Imagine being a rock 'n' roll superstar and not even knowing it.
That was the case for Michigan singer-songwriter Sixto Rodriguez, who, using only his surname, recorded two albums of socially conscious folk-rock that flopped in the early '70s. He sank into anonymity, returning to his itinerant, working-class life in construction while earning a philosophy degree from Wayne State University.
He even tried running for mayor of Detroit. He didn't win.
But things were different on the other side of the planet, where his two albums, Cold Fact and Coming From Reality, made him a star in Australia, New Zealand and especially South Africa, where he was held in the same reverence as the Beatles and Simon & Garfunkel.
Yet he had no idea that songs of his such as Sugar Man and This Is Not a Song, It's an Outburst: Or, the Establishment Blues had become anthems of a generation in Durban and Johannesburg.
He also didn't know that many of his far-flung fans, because they could find no information about him in that pre-Internet age, assumed he was dead. One rumor was he'd committed suicide onstage by setting himself on fire.
Sparked by interest from longtime fan and Cape Town record store owner Stephen Segerman, who had set up The Great Rodriguez Hunt website back when no one seemed to know if the singer was alive or dead, Rodriguez finally toured South Africa in 1998 to adoring crowds.
This fascinating saga is the subject of a new documentary, Searching for Sugar Man, opening Aug. 17 in the Metroplex, including at the Modern Art Museum of Fort Worth. For this, Rodriguez can thank a Swede, director Malik Bendjelloul, who stumbled across the singer's unlikely story in 2006 while working in South Africa.
"I was like, 'Wow, this is the best story I've heard in my life!'" recalls Bendjelloul in a phone interview from New York. "It was beautiful, extraordinary and true. It sounded like a scripted story."
It was two years before Bendjelloul had scraped together enough financing to start the project. Then, he began to unravel Rodriguez's crazy-quilt chronology, talking to such legendary Detroit producers as Dennis Coffey who, in the late '60s, thought Rodriguez was going to be huge.
"Every time you lifted a rock, you found another gold coin of small, beautiful details," recalls Bendjelloul. "The producers [of Rodriguez's albums] hadn't spoken about him for 40 years. They were working with Marvin Gaye and Stevie Wonder, and they thought [Rodriguez] was better."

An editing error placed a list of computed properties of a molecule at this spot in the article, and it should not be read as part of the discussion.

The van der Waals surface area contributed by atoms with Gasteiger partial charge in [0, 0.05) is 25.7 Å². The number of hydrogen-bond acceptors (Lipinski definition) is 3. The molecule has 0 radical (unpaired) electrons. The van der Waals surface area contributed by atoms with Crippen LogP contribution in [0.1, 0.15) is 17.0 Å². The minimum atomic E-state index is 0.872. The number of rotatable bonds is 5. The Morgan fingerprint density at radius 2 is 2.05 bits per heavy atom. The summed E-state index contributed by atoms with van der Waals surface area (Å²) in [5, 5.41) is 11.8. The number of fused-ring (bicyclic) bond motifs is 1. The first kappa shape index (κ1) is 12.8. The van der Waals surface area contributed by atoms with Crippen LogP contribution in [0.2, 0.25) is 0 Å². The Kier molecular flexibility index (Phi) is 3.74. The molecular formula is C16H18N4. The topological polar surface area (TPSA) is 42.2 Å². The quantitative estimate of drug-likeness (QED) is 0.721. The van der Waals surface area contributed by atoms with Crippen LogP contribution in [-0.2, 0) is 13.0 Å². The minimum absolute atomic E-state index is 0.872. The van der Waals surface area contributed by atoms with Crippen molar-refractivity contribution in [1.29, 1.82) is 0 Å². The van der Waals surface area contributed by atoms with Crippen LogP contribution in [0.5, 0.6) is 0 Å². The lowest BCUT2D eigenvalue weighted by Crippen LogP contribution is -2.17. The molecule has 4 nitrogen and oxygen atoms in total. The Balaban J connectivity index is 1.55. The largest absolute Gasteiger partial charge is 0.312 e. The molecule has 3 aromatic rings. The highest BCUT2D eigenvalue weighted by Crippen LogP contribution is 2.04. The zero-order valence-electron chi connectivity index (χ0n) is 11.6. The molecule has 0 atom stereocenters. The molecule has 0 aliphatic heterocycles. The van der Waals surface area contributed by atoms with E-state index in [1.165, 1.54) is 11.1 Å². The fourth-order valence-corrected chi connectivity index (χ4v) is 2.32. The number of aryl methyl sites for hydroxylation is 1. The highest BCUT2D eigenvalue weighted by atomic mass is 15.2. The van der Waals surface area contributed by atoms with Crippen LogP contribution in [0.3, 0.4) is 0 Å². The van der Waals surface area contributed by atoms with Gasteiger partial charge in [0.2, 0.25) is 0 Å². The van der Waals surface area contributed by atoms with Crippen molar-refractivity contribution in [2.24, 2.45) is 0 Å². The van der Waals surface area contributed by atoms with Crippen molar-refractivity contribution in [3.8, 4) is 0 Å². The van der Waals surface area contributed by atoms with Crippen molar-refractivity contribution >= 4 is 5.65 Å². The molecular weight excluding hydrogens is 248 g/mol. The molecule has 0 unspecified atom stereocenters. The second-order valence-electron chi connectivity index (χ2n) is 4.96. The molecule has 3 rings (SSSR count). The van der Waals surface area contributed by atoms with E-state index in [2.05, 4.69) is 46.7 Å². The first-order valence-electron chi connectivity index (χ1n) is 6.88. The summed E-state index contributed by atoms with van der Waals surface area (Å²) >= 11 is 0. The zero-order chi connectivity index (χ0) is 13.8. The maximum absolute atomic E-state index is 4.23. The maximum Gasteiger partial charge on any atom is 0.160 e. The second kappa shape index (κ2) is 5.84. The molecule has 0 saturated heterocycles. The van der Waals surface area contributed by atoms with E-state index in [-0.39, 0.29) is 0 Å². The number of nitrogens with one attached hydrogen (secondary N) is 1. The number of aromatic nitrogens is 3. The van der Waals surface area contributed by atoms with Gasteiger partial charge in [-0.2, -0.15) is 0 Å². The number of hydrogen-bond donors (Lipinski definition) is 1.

Of course, getting the reclusive Rodriguez -- who just turned 70 and still lives in bare-bones fashion in Detroit -- on film was a high point for Bendjelloul.
"I met him in '08, on the first trip [to Detroit]. I was very nervous. He was like this mythical figure, this shadow, a drifter. Was he really made of flesh and blood?" the director remembers thinking. "I met him and he was very private. He didn't want to be part of the movie."
Persistence paid off. "We went [to Detroit] six times and he challenged me, saying, 'If you want to do this movie, you need to come in July when it's hot, and in the dead of winter.' We did that. We were standing out in the snow [at his house] and he said, 'These guys are serious.'"
King of Cape Town
Some sticklers for detail might note that Rodriguez could not have been totally blindsided by overseas success. In 1979, he played Australia, and returned two years later to open for Aussie firebrands Midnight Oil, facts not mentioned in Searching for Sugar Man. (There's an Australia-only live album called Alive, a fitting title since so many people thought he was dead.) But the Australian acclaim was nothing like the mania he generated in South Africa, of which Rodriguez was unaware, which is where the film puts its emphasis.
In South Africa, the pointed songs by the son of Mexican immigrants became anthems of many in the anti-apartheid movement, especially young, urban whites. In 1998, Rodriguez headlined large venues there, playing Cape Town's 10,000-capacity Bellville Velodrome and two nights at the 6,000-capacity Standard Bank Arena in Johannesburg.
"I thought the story had to be from a South African perspective," says Bendjelloul. "The most beautiful part of the story is seen from the South African side of the fence."
Now, Rodriguez is getting his due in the U.S. His albums have been re-released, a soundtrack featuring his music has just hit the shelves, he's touring this summer (unfortunately, no Texas dates are scheduled), and he will be on the Late Show With David Letterman on Aug. 14. The documentary has been extremely well-received, winning the Audience Award and Special Jury Prize at Sundance.
Rodriguez, who originally wanted nothing to do with the movie, is now enamored with it. "He's seen the movie 35 times," Bendjelloul says, laughing. "He comes with us everywhere."
Cary Darling, 817-390-7571